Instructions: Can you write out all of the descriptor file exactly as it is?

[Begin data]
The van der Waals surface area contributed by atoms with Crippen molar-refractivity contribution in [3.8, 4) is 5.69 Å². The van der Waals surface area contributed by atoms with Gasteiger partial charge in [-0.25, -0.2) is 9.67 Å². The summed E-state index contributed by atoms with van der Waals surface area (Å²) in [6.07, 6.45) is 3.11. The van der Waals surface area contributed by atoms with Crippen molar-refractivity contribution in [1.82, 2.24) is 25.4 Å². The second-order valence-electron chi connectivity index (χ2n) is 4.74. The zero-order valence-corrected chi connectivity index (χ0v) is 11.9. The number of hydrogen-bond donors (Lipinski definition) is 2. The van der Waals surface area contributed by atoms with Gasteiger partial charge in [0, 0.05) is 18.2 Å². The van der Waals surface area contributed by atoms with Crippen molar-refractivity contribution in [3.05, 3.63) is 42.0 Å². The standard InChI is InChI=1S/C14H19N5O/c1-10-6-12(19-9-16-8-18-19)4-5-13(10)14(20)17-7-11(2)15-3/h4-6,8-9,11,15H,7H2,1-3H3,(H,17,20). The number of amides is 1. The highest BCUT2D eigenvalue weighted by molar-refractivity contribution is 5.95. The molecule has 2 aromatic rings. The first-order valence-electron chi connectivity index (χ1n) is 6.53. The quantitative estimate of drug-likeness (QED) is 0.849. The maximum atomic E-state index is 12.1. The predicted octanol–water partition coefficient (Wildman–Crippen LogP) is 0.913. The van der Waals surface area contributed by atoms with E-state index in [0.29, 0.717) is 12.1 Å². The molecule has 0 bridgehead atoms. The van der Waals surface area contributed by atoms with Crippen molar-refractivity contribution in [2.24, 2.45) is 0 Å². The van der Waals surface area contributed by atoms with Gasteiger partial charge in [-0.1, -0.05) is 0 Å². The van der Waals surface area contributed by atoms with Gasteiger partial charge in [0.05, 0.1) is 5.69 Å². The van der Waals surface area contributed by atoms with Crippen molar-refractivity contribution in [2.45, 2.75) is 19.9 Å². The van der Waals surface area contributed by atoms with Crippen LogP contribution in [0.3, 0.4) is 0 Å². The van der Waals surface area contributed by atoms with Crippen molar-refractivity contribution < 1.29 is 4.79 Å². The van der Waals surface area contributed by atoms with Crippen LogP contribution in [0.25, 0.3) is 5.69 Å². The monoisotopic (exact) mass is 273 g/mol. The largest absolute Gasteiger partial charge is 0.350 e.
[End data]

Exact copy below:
The van der Waals surface area contributed by atoms with Crippen molar-refractivity contribution in [3.8, 4) is 5.69 Å². The van der Waals surface area contributed by atoms with Gasteiger partial charge in [-0.25, -0.2) is 9.67 Å². The summed E-state index contributed by atoms with van der Waals surface area (Å²) in [6.07, 6.45) is 3.11. The van der Waals surface area contributed by atoms with Crippen molar-refractivity contribution in [1.82, 2.24) is 25.4 Å². The second-order valence-electron chi connectivity index (χ2n) is 4.74. The zero-order valence-corrected chi connectivity index (χ0v) is 11.9. The number of hydrogen-bond donors (Lipinski definition) is 2. The van der Waals surface area contributed by atoms with Gasteiger partial charge in [0, 0.05) is 18.2 Å². The van der Waals surface area contributed by atoms with Crippen molar-refractivity contribution in [3.05, 3.63) is 42.0 Å². The standard InChI is InChI=1S/C14H19N5O/c1-10-6-12(19-9-16-8-18-19)4-5-13(10)14(20)17-7-11(2)15-3/h4-6,8-9,11,15H,7H2,1-3H3,(H,17,20). The number of amides is 1. The highest BCUT2D eigenvalue weighted by molar-refractivity contribution is 5.95. The molecule has 2 aromatic rings. The first-order valence-electron chi connectivity index (χ1n) is 6.53. The quantitative estimate of drug-likeness (QED) is 0.849. The maximum atomic E-state index is 12.1. The predicted octanol–water partition coefficient (Wildman–Crippen LogP) is 0.913. The van der Waals surface area contributed by atoms with E-state index in [0.29, 0.717) is 12.1 Å². The molecule has 0 bridgehead atoms. The van der Waals surface area contributed by atoms with Crippen molar-refractivity contribution in [2.24, 2.45) is 0 Å². The van der Waals surface area contributed by atoms with Gasteiger partial charge in [-0.1, -0.05) is 0 Å². The van der Waals surface area contributed by atoms with Gasteiger partial charge in [0.05, 0.1) is 5.69 Å². The van der Waals surface area contributed by atoms with Crippen molar-refractivity contribution in [2.45, 2.75) is 19.9 Å². The van der Waals surface area contributed by atoms with Crippen LogP contribution in [0.3, 0.4) is 0 Å². The van der Waals surface area contributed by atoms with Crippen molar-refractivity contribution < 1.29 is 4.79 Å². The van der Waals surface area contributed by atoms with Crippen LogP contribution in [0.25, 0.3) is 5.69 Å². The monoisotopic (exact) mass is 273 g/mol. The largest absolute Gasteiger partial charge is 0.350 e.